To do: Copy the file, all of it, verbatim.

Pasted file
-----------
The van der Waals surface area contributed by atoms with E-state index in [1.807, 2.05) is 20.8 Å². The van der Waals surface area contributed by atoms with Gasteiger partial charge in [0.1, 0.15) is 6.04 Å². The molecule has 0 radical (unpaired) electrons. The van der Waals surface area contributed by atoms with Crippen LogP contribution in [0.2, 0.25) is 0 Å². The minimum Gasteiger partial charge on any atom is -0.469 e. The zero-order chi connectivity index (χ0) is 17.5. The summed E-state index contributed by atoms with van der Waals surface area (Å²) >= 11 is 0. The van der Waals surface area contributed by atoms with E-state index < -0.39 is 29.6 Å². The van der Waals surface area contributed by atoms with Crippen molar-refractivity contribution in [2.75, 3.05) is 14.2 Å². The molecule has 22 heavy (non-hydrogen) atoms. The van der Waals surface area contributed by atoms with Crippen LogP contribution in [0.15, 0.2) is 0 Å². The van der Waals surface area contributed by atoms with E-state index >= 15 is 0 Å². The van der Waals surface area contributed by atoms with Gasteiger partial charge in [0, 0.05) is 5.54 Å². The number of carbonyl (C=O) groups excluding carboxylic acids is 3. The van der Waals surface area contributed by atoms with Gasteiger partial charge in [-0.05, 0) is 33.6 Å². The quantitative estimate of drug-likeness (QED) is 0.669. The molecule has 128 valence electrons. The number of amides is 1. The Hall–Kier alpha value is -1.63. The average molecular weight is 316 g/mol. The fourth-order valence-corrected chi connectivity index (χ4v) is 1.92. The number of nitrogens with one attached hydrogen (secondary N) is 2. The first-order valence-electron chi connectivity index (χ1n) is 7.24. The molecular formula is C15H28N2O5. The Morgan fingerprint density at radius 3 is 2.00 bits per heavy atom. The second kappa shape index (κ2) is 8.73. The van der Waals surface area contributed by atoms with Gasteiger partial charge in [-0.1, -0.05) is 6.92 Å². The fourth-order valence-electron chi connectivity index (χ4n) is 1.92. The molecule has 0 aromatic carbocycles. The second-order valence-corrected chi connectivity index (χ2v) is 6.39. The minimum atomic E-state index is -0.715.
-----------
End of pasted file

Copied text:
The van der Waals surface area contributed by atoms with E-state index in [1.807, 2.05) is 20.8 Å². The van der Waals surface area contributed by atoms with Gasteiger partial charge in [0.1, 0.15) is 6.04 Å². The molecule has 0 radical (unpaired) electrons. The van der Waals surface area contributed by atoms with Crippen LogP contribution in [0.2, 0.25) is 0 Å². The minimum Gasteiger partial charge on any atom is -0.469 e. The zero-order chi connectivity index (χ0) is 17.5. The summed E-state index contributed by atoms with van der Waals surface area (Å²) >= 11 is 0. The van der Waals surface area contributed by atoms with E-state index < -0.39 is 29.6 Å². The van der Waals surface area contributed by atoms with Crippen molar-refractivity contribution in [2.75, 3.05) is 14.2 Å². The molecule has 22 heavy (non-hydrogen) atoms. The van der Waals surface area contributed by atoms with Crippen LogP contribution in [0.15, 0.2) is 0 Å². The van der Waals surface area contributed by atoms with E-state index >= 15 is 0 Å². The van der Waals surface area contributed by atoms with Gasteiger partial charge in [0, 0.05) is 5.54 Å². The number of carbonyl (C=O) groups excluding carboxylic acids is 3. The van der Waals surface area contributed by atoms with Gasteiger partial charge in [-0.05, 0) is 33.6 Å². The quantitative estimate of drug-likeness (QED) is 0.669. The molecule has 128 valence electrons. The number of amides is 1. The Hall–Kier alpha value is -1.63. The average molecular weight is 316 g/mol. The fourth-order valence-corrected chi connectivity index (χ4v) is 1.92. The number of nitrogens with one attached hydrogen (secondary N) is 2. The first-order valence-electron chi connectivity index (χ1n) is 7.24. The molecular formula is C15H28N2O5. The Morgan fingerprint density at radius 3 is 2.00 bits per heavy atom. The second kappa shape index (κ2) is 8.73. The van der Waals surface area contributed by atoms with Gasteiger partial charge in [-0.1, -0.05) is 6.92 Å². The fourth-order valence-electron chi connectivity index (χ4n) is 1.92. The molecule has 0 aromatic carbocycles. The second-order valence-corrected chi connectivity index (χ2v) is 6.39. The minimum atomic E-state index is -0.715.